Jean-Jacques Rousseau – Essential

Jean-Jacques Rousseau

Genevan philosopher, writer, and composer (1712–1778)

Geneva became a Huguenot republic and seat of Calvinism
Suzanne ordered to avoid M. Vincent Sarrasin
Isaac quarrels with English officers in Geneva
Democratic reformer Pierre Fatio protests against the ruling class.
Rousseau's baptism in the great cathedral.
Rousseau writes famous article on political economy
Rousseau was proud of his middle-class family's voting rights in Geneva
Rousseau's father enters watchmaking business and teaches dance
Birth of Rousseau; he was born almost dying.
Rousseau's mother died of puerperal fever nine days after his birth.
Rousseau's father sells house received from relatives
Rousseau's father encouraged his love of reading
Nightly reading of adventure stories from mother's collection
Rousseau and his father started reading classics
Witnessed volunteer militia dance around fountain
Rousseau's father in a legal quarrel, moves away
Rousseau sent to Turin for conversion.
Rousseau runs away from Geneva at age 15
Genevan liturgy on human depravity and sin
Rousseau supported himself as a servant, secretary, and tutor in Italy and France.
Rousseau becomes lover of de Warens
Rousseau uses inheritance to repay de Warens
Rousseau takes a tutoring job in Lyon
Rousseau presents music notation system to Académie des Sciences.
Rousseau appointed secretary to French ambassador in Venice
Travel from Paris to Italy, discovery of Italian music excellence
Rousseau quits job due to irregular pay
Rousseau's lover Thérèse Levasseur bears him a son
Rousseau wins essay competition with Discourse on the Arts and Sciences
Rousseau persuaded Thérèse to give newborns to hospital
Rousseau inquires about his son's fate, no record found
Rousseau starts contributing music articles to Encyclopédie
Rousseau visits Diderot in fortress of Vincennes
Rousseau's opera Le devin du village performed for King Louis XV
Rousseau reconverts to Calvinism, regains Genevan citizenship
Rousseau completes Discourse on Inequality
Unconsummated romance with Sophie d'Houdetot inspires novel
Arrest order issued against Rousseau, causing him to flee to Switzerland
Rousseau breaks with the Encyclopédistes and writes major works
Rousseau's novel Julie, ou la nouvelle Héloïse published
Rousseau published Du Contrat Social, Principes du droit politique
Rousseau published Emile, or On Education
Rousseau's books banned, condemned in France and Geneva
Rousseau's books banned in Geneva and elsewhere.
Hume receives an eighteen-page letter from Rousseau.
Rousseau writes to Frederick seeking protection
Jean Jacques Rousseau to receive financial support
Rousseau writes to Frederick, urging peace and happiness for subjects
James Boswell visits Rousseau at Môtiers.
Rousseau's house in Môtiers is pelted with stones.
Rousseau moves to Île de St.-Pierre
Senate of Bern orders Rousseau to leave the island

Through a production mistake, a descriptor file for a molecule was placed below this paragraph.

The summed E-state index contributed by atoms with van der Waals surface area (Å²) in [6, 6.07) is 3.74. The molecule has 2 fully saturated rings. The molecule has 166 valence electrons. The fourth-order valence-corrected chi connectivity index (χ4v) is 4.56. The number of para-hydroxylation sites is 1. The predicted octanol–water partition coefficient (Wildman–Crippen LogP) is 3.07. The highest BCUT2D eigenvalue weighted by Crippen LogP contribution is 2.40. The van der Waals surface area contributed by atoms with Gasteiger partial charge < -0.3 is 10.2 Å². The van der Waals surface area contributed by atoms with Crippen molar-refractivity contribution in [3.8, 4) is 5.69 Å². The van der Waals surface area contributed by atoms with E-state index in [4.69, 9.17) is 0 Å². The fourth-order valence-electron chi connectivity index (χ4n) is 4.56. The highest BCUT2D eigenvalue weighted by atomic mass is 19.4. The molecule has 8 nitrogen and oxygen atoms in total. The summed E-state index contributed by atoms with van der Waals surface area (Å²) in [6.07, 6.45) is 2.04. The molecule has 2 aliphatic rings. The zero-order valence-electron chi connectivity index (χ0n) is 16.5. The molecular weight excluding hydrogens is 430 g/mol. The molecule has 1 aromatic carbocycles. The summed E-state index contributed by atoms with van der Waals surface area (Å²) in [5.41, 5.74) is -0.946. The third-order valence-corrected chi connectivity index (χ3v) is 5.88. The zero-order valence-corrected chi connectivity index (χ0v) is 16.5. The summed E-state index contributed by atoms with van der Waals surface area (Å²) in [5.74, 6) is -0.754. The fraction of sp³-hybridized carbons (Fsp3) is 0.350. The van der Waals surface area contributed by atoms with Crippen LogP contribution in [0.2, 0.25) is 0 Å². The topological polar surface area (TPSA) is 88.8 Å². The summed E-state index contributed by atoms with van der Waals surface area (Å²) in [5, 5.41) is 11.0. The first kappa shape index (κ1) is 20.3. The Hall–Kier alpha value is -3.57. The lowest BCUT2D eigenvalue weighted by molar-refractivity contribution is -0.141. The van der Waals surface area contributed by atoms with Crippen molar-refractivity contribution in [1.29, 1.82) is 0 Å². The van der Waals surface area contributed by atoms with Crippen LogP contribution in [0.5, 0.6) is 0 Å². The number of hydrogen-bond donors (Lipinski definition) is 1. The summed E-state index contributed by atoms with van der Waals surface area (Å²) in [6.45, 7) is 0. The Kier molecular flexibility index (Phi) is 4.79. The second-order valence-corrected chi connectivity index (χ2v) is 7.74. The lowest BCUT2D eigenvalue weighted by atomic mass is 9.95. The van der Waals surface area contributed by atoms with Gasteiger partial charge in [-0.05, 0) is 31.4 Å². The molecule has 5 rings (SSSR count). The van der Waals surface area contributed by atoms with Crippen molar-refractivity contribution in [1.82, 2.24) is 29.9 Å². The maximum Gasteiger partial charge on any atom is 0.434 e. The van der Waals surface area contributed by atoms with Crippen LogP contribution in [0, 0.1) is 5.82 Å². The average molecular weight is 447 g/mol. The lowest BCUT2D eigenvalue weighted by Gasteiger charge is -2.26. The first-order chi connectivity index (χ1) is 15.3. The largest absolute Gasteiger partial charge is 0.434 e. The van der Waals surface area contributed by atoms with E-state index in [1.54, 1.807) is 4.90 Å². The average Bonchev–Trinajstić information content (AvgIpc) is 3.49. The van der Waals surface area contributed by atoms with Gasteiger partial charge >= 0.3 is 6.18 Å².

Rousseau leaves the Île de St.-Pierre and moves to Strasbourg
Rousseau left Strasbourg for Paris, lodged in a palace.
Diderot desired reconciliation with Rousseau
Grimm includes hoax letter from Frederick the Great to Rousseau.
Rousseau leaves Paris with Hume, De Luze, and Sultan.
Rousseau arrives in London with Hume.
Hume writes to Marquise de Brabantane about the hoax letter.
Hume lodged Rousseau in Madam Adams' house in London
Boswell and Thérèse consummate their relationship
Rousseau and Thérèse move to Wootton Hall.
Horace Walpole's hoax letter on Rousseau published
Voltaire published a letter critical of Rousseau's views on England.
Rousseau suspected a conspiracy to defame him.
Rousseau was concerned about Hume tampering with his mail.
Hume sends Rousseau's letter to Madame de Boufflers.
Hume's quarrel with Rousseau published in France
Hume's quarrel with Rousseau published in England
Quarrel resounds in Geneva, Amsterdam, Berlin, St. Petersburg.
Walpole prints his version of the dispute; Boswell attacks Walpole.
Mme. de La Tour's Precis calls Hume a traitor.
Voltaire sends Hume material on Rousseau's faults and crimes.
George III follows the battle with intense curiosity.
Rousseau and Thérèse embarked from Dover for Calais
Rousseau reenters France, recognized in Amiens
Rousseau moves to Prince of Conti's chateau in Trie
Theatre at Geneva was destroyed by fire.
Rousseau married Thérèse under the alias 'Renou'.
Rousseau and Thérèse moved to a farmhouse near Grenoble
Rousseau and Thérèse left for Lyon, befriended Horace Coignet
Rousseau and Thérèse left Lyon for Paris
Rousseau and Thérèse reached Paris
Rousseau writes Letters on Botany in Paris
Rousseau impresses Hume with physical prowess on ship journey.
Rousseau completes writing Confessions.
Rousseau begins group readings of Confessions.
Rousseau concludes group readings of Confessions.
Session lasted 14-15 hours; writing phenomenon described
Group readings stopped after Mme. d'Épinay's complaint.
Rousseau presents constitution recommendations for Poland-Lithuania
Rousseau begins writing Rousseau, Judge of Jean-Jacques
Rousseau completes writing Rousseau, Judge of Jean-Jacques
Rousseau suffers concussion and neurological damage from carriage accident.
Rousseau receives visit from Holy Roman Emperor Joseph II.
Rousseau moves to Ermenonville château for botany.
Rousseau was buried on Île des Peupliers
Rousseau's Confessions published posthumously.
Rousseau composes Reveries of a Solitary Walker.
Rousseau's remains moved to the Panthéon
Rousseau plays his composition at a concert.
Rousseau has a hearty meal with Girardin's family.
Rousseau dies of cerebral bleeding, possibly due to repeated falls.
False news of Rousseau's suicide spread